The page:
“I don’t do anything anymore that feels safe. If it doesn’t scare the crap out of you, then you’re not doing the right thing.”

I’ve always liked that comment by Sandra Bullock – but the quality and intensity of fear, which we refer to as anxiety, can both motivate and disrupt creative expression.

In his post “Turning Anxiety Into Creativity – Using what scares you to motivate you,” psychotherapist and mystery author Dennis Palumbo writes that “there is something to be said for accepting—and learning to navigate—the minor turbulences of life. I’m talking here about common, everyday anxiety. The jitters. Butterflies.

“This is particularly true for artists in Hollywood—writers, actors, directors, composers—whose very feelings are the raw materials of their craft.”

He adds, “These kinds of feelings are tough to deal with, to be sure, even if validated (and then gently challenged) by a supportive therapist, mate, good friend, or fellow creative type who’s ‘been there, done that.’ These deeply embedded, childhood-derived, seemingly inescapable Dark-Night-of-the-Soul feelings can, in fact, be crippling, regardless of your level of craft or years of experience.”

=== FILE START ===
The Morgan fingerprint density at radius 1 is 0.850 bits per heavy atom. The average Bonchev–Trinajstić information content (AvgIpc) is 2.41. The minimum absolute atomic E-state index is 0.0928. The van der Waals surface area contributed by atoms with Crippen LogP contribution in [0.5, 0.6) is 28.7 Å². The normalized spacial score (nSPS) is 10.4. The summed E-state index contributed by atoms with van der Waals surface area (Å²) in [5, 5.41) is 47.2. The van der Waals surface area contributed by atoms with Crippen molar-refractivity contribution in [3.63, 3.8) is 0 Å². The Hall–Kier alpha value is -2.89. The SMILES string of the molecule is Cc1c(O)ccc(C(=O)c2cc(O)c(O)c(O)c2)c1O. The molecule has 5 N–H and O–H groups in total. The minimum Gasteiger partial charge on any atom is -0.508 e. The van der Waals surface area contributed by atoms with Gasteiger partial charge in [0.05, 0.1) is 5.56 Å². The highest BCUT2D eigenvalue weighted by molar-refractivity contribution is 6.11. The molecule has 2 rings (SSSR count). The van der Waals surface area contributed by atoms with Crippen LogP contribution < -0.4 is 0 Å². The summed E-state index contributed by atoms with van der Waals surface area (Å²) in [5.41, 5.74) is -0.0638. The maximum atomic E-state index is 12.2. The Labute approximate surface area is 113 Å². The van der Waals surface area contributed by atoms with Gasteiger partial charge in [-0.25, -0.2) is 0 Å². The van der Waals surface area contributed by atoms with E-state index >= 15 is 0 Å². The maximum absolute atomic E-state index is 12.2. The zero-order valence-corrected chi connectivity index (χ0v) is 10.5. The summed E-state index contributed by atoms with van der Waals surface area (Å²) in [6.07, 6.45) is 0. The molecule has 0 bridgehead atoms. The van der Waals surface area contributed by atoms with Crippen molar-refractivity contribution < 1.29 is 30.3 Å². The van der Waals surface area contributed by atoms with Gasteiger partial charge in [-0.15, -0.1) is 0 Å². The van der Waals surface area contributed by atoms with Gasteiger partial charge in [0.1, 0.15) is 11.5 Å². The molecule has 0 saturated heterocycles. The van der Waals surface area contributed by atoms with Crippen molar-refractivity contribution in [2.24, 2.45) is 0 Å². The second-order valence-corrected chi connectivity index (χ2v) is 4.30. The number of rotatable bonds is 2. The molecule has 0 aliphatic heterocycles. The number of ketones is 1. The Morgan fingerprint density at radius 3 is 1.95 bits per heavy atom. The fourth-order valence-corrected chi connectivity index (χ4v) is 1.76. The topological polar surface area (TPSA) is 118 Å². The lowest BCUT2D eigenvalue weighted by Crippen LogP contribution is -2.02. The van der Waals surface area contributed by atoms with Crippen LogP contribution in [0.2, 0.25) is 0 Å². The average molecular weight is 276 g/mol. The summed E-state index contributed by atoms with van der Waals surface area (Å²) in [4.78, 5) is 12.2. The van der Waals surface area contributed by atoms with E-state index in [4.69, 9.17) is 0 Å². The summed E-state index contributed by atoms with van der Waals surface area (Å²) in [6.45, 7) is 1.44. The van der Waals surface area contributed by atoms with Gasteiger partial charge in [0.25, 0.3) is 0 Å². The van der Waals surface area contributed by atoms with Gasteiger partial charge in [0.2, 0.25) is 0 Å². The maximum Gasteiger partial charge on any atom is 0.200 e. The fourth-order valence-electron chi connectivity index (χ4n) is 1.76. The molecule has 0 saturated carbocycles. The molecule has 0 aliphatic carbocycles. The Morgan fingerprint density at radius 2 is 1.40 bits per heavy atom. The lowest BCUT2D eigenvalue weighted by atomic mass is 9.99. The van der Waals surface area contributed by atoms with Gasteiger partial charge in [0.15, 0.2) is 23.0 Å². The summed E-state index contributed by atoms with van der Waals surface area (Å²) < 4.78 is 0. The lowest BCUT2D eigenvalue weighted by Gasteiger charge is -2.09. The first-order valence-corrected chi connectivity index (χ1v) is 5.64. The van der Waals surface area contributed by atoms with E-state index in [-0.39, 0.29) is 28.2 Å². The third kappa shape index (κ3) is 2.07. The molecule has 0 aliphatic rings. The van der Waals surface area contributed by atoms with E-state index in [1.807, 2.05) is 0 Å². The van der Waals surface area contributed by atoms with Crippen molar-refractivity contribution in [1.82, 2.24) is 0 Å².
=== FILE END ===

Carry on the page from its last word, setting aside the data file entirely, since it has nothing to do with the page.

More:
Palumbo thinks “struggling with these doubts and fears doesn’t say anything about you as an artist. Other than that you are an artist… The important thing to acknowledge, to accept and to make use of, is the fact of this anxiety — its weight, its size, and its implacability at this time in your life.”

Creativity coach Eric Maisel, PhD notes one way anxiety shows up for many people.

He asks in his book Mastering Creative Anxiety, “Are you creating less often than you would like? Are you avoiding your creative work altogether? Do you procrastinate? That’s anxiety.”

From my post Creative Anxiety – Are You Procrastinating?

More posts:

Sensitive to anxiety – Being highly sensitive probably increases our vulnerability to anxiety.

Fear and being creative

Developing creativity: Fear is not a disease. “Fear is good. We view fear as a disease. It’s not a disease.” Psychologist Robert Maurer.

Elizabeth Gilbert on fear and creativity and mental health

Also see multiple posts on Anxiety/Stress